Creating comedy characters that last!

Thursday 22 March 2012, 18:14

Adrian Poynton Adrian Poynton

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It's the most commonly stated and in my opinion (so therefore must be true) most correct thing ever said about sitcom. "It's all about the characters". That's it, right there. The secret to writing a good sitcom. The characters. Not the location. Not the amount of laughs per second...  It's about characters that an audience will invest in and want to watch whatever they do. The Office isn't really about office life. It's about the characters who inhabit that place and how they interact with each other and deal with that weeks 'story of the week'. Take Dawn, Gareth, Brent or Tim and pop them in the setting for the Royal Family and you'd have an equally funny time watching them. Same could be said of The Royal Family, Open All Hours, Bread, Modern Family and hopefully my show, White Van Man.

But that brings us to the elephant in the room of a question... "How do you make comedy characters that last?" Well, I'm not going to sit here and tell you I have a conclusive, all out, follow this and create the next Basil Fawlty of and answer... I don't. If i did I wouldn't be sat here typing this, I'd be too busy polishing my golden Jet Ski collection (which isn't quite as cool as it sounds. Gold is kinda heavy and tends to sink).

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Ollie spots burglars in Emma's Koffee House and gives chase.


What I do know however is this (and this is an opinion I've formed as both a writer and avid viewer of comedy shows). The best comedy characters and the ones that I think have stood the test of time, are the ones that we already know. Now, I don't mean we should just be recycling the same old characters with new actors and new environments. No. But what i do mean is this - look around you. The comedy characters that i think last are already there and you sort of already know them. It's just working out where to put them in a sitcom thats the hard bit.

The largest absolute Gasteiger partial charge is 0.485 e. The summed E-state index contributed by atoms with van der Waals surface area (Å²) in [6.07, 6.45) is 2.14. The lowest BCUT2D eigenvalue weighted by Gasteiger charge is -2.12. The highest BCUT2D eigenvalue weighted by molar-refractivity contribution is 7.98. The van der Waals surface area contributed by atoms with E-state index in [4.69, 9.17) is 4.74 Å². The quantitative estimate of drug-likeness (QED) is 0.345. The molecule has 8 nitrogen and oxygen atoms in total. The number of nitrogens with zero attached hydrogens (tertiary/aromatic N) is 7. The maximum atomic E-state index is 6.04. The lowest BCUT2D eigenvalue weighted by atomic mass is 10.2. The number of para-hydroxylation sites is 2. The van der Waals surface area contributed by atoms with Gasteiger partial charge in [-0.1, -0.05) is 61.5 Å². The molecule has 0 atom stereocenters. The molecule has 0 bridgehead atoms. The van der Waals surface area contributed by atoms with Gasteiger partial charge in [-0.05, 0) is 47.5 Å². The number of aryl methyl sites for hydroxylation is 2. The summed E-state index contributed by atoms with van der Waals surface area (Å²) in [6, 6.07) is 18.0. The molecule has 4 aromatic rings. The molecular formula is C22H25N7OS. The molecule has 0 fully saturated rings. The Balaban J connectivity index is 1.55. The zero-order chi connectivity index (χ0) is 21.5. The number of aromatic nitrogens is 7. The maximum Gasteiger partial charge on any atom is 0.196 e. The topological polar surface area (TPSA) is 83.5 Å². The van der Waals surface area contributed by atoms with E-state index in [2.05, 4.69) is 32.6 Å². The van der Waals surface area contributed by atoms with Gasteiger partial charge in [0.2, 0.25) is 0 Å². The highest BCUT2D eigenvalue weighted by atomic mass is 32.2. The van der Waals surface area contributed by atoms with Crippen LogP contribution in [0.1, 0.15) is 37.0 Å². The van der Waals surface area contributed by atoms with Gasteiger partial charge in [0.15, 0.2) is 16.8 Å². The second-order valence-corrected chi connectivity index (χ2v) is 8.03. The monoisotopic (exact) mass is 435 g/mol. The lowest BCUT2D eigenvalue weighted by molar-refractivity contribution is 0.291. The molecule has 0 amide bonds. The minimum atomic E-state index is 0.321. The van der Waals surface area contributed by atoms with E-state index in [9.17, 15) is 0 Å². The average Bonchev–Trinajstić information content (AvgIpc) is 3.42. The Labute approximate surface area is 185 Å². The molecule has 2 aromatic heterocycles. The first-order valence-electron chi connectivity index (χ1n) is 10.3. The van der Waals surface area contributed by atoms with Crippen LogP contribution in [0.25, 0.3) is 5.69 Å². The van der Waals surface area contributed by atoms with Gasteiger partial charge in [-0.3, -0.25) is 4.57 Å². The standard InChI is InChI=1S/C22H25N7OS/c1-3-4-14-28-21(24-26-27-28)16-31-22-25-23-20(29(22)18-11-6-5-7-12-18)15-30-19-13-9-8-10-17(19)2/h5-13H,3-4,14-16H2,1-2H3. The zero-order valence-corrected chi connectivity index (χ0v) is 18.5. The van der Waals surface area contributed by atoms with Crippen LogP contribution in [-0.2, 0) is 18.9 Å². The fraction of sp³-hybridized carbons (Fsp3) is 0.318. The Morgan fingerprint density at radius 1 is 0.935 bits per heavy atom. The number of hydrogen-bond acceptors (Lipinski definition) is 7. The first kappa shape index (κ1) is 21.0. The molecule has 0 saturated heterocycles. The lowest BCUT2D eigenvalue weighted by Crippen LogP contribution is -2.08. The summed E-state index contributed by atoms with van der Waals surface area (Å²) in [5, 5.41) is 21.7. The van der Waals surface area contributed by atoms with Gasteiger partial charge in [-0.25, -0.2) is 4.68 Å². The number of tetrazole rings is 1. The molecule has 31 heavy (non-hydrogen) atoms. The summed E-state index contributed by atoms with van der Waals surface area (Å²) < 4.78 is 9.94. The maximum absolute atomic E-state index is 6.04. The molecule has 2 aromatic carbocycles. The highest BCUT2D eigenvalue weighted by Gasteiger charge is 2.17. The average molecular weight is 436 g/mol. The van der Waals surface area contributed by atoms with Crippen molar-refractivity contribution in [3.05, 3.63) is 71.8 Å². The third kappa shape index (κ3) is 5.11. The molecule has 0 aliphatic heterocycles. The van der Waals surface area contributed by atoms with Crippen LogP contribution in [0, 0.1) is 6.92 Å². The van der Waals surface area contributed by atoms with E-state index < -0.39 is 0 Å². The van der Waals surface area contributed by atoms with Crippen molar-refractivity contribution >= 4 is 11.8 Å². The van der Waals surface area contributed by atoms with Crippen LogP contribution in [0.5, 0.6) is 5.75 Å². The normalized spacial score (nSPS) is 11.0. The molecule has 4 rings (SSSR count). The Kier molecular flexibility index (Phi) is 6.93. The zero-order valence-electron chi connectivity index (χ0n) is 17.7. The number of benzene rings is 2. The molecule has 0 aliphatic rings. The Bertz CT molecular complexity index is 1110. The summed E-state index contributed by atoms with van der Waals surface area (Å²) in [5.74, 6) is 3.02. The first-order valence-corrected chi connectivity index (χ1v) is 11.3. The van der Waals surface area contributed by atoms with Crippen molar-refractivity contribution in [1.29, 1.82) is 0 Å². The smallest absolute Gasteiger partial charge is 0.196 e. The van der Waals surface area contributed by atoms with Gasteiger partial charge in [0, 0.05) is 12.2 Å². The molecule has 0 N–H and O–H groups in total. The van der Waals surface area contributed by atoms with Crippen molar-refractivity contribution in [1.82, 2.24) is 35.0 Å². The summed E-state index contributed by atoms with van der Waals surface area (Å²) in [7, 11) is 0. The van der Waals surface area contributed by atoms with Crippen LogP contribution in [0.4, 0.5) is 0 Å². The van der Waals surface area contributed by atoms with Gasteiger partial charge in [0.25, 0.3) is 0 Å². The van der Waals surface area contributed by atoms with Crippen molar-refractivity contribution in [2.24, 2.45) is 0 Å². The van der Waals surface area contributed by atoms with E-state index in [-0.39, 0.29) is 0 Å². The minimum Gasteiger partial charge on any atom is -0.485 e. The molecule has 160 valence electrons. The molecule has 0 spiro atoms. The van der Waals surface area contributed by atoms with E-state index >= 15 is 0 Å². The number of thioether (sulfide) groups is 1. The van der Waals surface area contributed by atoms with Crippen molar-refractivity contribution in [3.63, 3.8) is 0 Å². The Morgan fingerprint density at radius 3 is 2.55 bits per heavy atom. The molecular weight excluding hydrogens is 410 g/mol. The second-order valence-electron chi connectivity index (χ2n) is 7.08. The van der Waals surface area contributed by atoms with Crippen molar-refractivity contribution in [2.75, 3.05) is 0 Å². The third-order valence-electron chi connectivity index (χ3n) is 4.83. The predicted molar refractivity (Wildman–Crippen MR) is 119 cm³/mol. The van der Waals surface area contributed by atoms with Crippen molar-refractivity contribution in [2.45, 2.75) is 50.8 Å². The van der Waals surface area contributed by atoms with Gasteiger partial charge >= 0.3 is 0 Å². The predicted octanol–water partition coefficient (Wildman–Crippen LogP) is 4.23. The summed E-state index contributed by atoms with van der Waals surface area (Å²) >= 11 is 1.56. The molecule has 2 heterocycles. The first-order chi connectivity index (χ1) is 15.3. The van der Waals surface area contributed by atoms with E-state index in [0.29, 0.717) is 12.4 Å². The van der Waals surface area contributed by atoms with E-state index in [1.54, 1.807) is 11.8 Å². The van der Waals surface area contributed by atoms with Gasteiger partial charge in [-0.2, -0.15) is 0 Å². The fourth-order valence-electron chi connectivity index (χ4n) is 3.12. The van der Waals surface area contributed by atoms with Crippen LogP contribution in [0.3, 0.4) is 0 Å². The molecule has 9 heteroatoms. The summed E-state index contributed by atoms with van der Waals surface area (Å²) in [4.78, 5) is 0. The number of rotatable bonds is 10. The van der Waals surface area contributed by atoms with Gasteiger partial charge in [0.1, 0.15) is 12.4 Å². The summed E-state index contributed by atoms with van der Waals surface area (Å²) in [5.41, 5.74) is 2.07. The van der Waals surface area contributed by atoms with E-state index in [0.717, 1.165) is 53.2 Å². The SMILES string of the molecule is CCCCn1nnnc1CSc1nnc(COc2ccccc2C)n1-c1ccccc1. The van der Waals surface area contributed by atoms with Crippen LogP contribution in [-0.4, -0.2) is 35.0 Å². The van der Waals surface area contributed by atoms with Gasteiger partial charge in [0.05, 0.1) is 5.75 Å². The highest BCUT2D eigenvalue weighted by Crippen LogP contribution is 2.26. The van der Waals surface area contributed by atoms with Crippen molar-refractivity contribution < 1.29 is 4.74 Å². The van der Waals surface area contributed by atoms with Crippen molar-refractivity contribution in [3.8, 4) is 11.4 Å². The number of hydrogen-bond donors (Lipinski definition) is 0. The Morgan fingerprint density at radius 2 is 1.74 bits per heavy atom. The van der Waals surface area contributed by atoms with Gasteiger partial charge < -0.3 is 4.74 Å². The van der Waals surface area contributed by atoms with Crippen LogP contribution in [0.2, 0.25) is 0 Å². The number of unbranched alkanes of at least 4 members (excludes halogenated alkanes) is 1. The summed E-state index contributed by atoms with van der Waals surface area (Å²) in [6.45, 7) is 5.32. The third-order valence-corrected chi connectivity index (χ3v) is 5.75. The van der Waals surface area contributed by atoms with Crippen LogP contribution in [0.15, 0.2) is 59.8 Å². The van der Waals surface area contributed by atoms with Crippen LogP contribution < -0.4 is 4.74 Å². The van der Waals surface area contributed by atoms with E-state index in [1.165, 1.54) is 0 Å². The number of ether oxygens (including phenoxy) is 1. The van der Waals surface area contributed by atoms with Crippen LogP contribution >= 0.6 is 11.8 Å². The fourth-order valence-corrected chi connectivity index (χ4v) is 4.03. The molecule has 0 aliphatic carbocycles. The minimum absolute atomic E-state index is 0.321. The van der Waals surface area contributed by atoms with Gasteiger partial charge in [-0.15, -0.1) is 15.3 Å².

We've all met a David Brent and smirked at him behind his back. Basil Fawlty represents the rage and frustration inside all of us that we feel day in, day out (but don't necessarily let free). Even someone like Red Dwarfs Dave Lister is someone i think will last because we all sort of already know him. Sure, Lister is the last human being alive and floats around space on a massive mining ship... but that's not who he is really. Lister is actually a curry loving slob with a bit of an attitude, a twinkle in his eye and when needed, a heart of gold. Think about people you know. I bet you could say at least one of them is like Lister. I bet you could even find a Fawlty in your world.

I've never made a secret of the fact that Tony in White Van Man is based on my Dad. Liz is a mix of my friends Amy and Becky, and Darren... well that would be telling. All I'm saying is that i bet you could find people you know who match a lot of characters in shows you love. And perhaps that's why they last.

So, whether I'm right on this or not I don't know (seriously, I'm the guy who dreams of having a gold jet ski!). I just know that if I'm watching a show (weather it's set in a hotel or in space) and I don't feel like I already know some of the characters... then I probably wont like it that much. And if i don't like it, i wont watch. And that's when characters (for me personally) don't stand a chance of lasting.

Adrian Poynton is the creator and writer of BBC Three comedy series, White Van Man.  Watch White Van Man on BBC Three at 9.30pm on Thursdays.

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